The role of fat on cardiomyopathy outcome in mouse models of chronic Trypanosoma cruzi infection

Paul Zaki, Elisa Lbc Domingues, Farhad M. Amjad, Maiara B. Narde, Karolina R. Gonçalves, Mirelle L. Viana, Heberth de Paula, Wanderson G. de Lima, Huan Huang, Maria T. Bahia, Philipp E. Sherer, Fabiane M. dos Santos, Louis M. Weiss, Herbert B. Tanowitz

Research output: Contribution to journalArticlepeer-review


The underlying pathogenic mechanisms of cardiomyopathy in Chagas disease are still unsolved. In order to better clarify the role of fat on the evolution of cardiomyopathy, the present study employed three murine models of chronic Trypanosoma cruzi infection: (1) aP2-RIDα/β transgenic mice (RID mice; an adipose tissue model which express a gain-of-function potent anti-inflammatory activity), (2) allograft inflammatory factor-1 knockout mice (Aif1−/−), and (3) a Swiss outbred mice. RID mice and non-transgenic mice (wild type, WT) were infected with blood trypomastigotes of Brazil strain. During the acute stage of infection, RID mice had lower parasitemia, lower heart inflammation, and a decrease in the relative distribution of parasite load from cardiac muscle tissue toward epididymal fat. Nevertheless, comparable profiles of myocardial inflammatory infiltrates and relative distribution of parasite load were observed among RID and WT at the chronic stage of infection. Aif1−/− and Aif1+/+ mice were infected with bloodstream trypomastigotes of Tulahuen strain and fed with high-fat diet (HFD) or regular diet (RD). Interestingly, Aif1+/+ HFD infected mice showed the highest mortality. Swiss mice infected with blood trypomastigotes of Berenice-78 strain on a HFD had higher levels of TNFα and more inflammation in their heart tissue than infected mice fed a RD. These various murine models implicate adipocytes in the pathogenesis of chronic Chagas disease and suggest that HFD can lead to a significant increase in the severity of parasite-induced chronic cardiac damage. Furthermore, these data implicate adipocyte TLR4-, TNFα-, and IL-1β-mediated signaling in pro-inflammatory pathways and Aif-1 gene expression in the development of chronic Chagas disease.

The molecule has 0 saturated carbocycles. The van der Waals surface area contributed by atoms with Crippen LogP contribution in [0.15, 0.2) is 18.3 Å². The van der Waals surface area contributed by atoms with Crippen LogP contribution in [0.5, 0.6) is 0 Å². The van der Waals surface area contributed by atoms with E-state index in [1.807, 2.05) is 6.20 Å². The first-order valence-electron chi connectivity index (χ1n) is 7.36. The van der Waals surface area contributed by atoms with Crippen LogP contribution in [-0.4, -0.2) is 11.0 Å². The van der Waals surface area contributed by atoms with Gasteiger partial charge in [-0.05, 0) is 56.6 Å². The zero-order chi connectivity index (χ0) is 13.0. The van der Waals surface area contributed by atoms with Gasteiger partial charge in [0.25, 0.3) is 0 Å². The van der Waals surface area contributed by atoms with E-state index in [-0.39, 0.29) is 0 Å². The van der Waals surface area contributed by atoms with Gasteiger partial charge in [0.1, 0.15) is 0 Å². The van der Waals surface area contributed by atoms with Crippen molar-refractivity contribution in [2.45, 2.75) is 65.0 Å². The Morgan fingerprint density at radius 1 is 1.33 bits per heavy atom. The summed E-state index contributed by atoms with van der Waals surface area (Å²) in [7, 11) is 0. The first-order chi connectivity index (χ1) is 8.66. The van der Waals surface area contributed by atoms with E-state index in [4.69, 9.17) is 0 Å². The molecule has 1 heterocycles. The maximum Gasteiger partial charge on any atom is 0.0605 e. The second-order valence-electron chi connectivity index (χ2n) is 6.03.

Original languageEnglish (US)
Pages (from-to)1829-1843
Number of pages15
JournalParasitology research
Issue number6
StatePublished - Jun 1 2020


  • Adipose tissue
  • Aif-1
  • Fat pro-inflammatory pathway
  • High-fat diet
  • Trypanosoma cruzi

ASJC Scopus subject areas

  • Parasitology
  • veterinary(all)
  • Insect Science
  • Infectious Diseases


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